How to Spot a Seedy Credit Repair Company
On the way to lunch the other day, I saw a bright pink sign decorated with ribbons attached to a post alongside the road. As it’s Breast Cancer Awareness Month, such signs aren’t exactly a strange sight. But the words written on the sign were downright odd.
“BREAST CANCER AWARENESS CREDIT REPAIR,” the sign boldly declared. “WE ARE THE BEST!”
I pondered the sign over lunch. Was this company offering special services to cancer survivors? Donating proceeds to cancer research? Simply shamelessly capitalizing on a popular charitable cause? Or, just hoping that people would do a shocked double-take like I did and visit their website?
The website itself is vague and did little to explain the peculiar sign. Yet something just didn’t sit right. And that left me wondering about how to sort out the bad apples of credit repair from the credit counseling services we often recommend.
Here are some signs that a company is out to victimize those with poor credit:
- It wants you to pay in advance. Debt repair companies are prohibited by law from asking you for money until they’ve provided the services promised, according to the Federal Trade Commission (FTC).
- It tries to stop you from helping yourself: If a debt repair company doesn’t explain to you what you can do yourself for free — or if it discourages you from contacting the credit bureaus on your own — consider that a red flag.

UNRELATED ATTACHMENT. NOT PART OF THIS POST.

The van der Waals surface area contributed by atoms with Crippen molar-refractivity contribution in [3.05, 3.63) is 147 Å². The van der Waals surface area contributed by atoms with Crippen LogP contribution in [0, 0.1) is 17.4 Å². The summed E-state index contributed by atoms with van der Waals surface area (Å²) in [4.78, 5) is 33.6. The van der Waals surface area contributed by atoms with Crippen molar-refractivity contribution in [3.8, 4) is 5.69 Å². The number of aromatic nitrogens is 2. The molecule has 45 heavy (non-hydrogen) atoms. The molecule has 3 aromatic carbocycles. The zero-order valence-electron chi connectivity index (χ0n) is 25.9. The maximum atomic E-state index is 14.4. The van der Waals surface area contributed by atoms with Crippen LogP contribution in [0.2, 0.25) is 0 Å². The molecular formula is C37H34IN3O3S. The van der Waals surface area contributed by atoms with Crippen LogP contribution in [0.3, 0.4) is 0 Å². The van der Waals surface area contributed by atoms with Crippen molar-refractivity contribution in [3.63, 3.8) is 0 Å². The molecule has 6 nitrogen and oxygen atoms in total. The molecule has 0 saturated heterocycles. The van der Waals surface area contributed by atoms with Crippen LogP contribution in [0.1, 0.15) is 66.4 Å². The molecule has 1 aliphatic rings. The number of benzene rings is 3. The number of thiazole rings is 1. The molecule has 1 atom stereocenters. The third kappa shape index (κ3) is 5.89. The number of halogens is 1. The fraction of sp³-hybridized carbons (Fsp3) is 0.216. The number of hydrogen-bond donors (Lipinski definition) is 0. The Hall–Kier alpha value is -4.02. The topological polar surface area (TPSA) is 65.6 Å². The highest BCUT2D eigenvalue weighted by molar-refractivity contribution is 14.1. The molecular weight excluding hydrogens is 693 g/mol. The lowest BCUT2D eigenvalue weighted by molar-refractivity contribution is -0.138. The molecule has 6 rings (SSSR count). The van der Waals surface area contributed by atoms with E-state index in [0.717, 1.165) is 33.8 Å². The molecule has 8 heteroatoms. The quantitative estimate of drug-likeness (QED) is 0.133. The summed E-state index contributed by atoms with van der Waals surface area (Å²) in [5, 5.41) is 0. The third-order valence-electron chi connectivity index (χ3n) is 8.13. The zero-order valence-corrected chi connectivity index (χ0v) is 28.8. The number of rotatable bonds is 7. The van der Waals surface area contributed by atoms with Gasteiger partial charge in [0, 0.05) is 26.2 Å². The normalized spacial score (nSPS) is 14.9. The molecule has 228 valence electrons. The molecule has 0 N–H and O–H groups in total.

- It promises a clean slate: If you have valid black marks like bankruptcies or delinquent payments on your credit reports, nothing (except for the passage of time) will make them go away. Any company that promises to remove legitimate black marks on your credit report is up to no good. The same goes for companies that promise they can help you create a “new credit identity.”
If you suspect a debt repair company is behaving illegally, contact your state attorney general. And if you suspect the company is simply charging you for work you could do yourself, remember that you can often DIY it when it comes to correcting simple credit report errors (learn how here).
With protecting your financial interests in mind, here are some of the best personal finance blog posts of the week:
Budgeting in the Fun Stuff describes how a new house can eat away at your budget.
Daisy from When Life Gives You Lemons lists her goals for the next few years — and how much they’ll cost.
Not Made of Money provides five tips for stretching your holiday budget.
Stupid Cents explains how to protect yourself when signing a contract.
Clever Dude breaks down some of the creative methods he used to pay down more than $20,000 in debt.
Eyes on the Dollar explores some of the financial complexities of becoming self-employed.